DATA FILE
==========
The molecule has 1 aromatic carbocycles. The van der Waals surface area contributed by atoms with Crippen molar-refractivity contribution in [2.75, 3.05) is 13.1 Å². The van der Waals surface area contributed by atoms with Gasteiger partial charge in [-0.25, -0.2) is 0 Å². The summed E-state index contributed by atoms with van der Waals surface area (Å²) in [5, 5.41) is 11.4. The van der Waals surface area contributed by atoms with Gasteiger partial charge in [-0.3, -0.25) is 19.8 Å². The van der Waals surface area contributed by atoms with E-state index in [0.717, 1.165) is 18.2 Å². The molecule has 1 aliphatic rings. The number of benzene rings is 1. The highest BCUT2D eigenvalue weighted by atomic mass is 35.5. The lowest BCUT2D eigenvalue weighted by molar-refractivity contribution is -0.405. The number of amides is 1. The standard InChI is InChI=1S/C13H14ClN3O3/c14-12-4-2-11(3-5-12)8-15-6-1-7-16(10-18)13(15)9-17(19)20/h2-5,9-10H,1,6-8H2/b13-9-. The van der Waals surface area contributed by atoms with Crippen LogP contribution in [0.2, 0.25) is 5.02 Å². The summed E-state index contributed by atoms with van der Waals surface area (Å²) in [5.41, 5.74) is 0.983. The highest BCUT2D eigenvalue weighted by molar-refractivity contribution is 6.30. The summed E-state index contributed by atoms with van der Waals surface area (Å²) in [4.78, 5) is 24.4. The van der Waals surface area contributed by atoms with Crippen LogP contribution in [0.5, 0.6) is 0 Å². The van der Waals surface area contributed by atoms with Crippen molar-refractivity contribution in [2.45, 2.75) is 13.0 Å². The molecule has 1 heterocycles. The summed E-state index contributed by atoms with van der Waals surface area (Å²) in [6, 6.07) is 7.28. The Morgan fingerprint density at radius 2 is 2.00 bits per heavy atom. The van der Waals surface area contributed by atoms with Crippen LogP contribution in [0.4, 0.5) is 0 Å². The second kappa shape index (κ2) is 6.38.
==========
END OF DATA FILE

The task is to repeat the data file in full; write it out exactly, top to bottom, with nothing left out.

The molecule has 1 aromatic carbocycles. The van der Waals surface area contributed by atoms with Crippen molar-refractivity contribution in [2.75, 3.05) is 13.1 Å². The van der Waals surface area contributed by atoms with Gasteiger partial charge in [-0.25, -0.2) is 0 Å². The summed E-state index contributed by atoms with van der Waals surface area (Å²) in [5, 5.41) is 11.4. The van der Waals surface area contributed by atoms with Gasteiger partial charge in [-0.3, -0.25) is 19.8 Å². The van der Waals surface area contributed by atoms with E-state index in [0.717, 1.165) is 18.2 Å². The molecule has 1 aliphatic rings. The number of benzene rings is 1. The highest BCUT2D eigenvalue weighted by atomic mass is 35.5. The lowest BCUT2D eigenvalue weighted by molar-refractivity contribution is -0.405. The number of amides is 1. The standard InChI is InChI=1S/C13H14ClN3O3/c14-12-4-2-11(3-5-12)8-15-6-1-7-16(10-18)13(15)9-17(19)20/h2-5,9-10H,1,6-8H2/b13-9-. The van der Waals surface area contributed by atoms with Crippen LogP contribution in [0.2, 0.25) is 5.02 Å². The summed E-state index contributed by atoms with van der Waals surface area (Å²) in [5.41, 5.74) is 0.983. The highest BCUT2D eigenvalue weighted by molar-refractivity contribution is 6.30. The summed E-state index contributed by atoms with van der Waals surface area (Å²) in [4.78, 5) is 24.4. The van der Waals surface area contributed by atoms with Crippen LogP contribution in [0.5, 0.6) is 0 Å². The van der Waals surface area contributed by atoms with Crippen molar-refractivity contribution in [2.45, 2.75) is 13.0 Å². The molecule has 1 heterocycles. The summed E-state index contributed by atoms with van der Waals surface area (Å²) in [6, 6.07) is 7.28. The Morgan fingerprint density at radius 2 is 2.00 bits per heavy atom. The van der Waals surface area contributed by atoms with Crippen LogP contribution in [0.4, 0.5) is 0 Å². The second kappa shape index (κ2) is 6.38.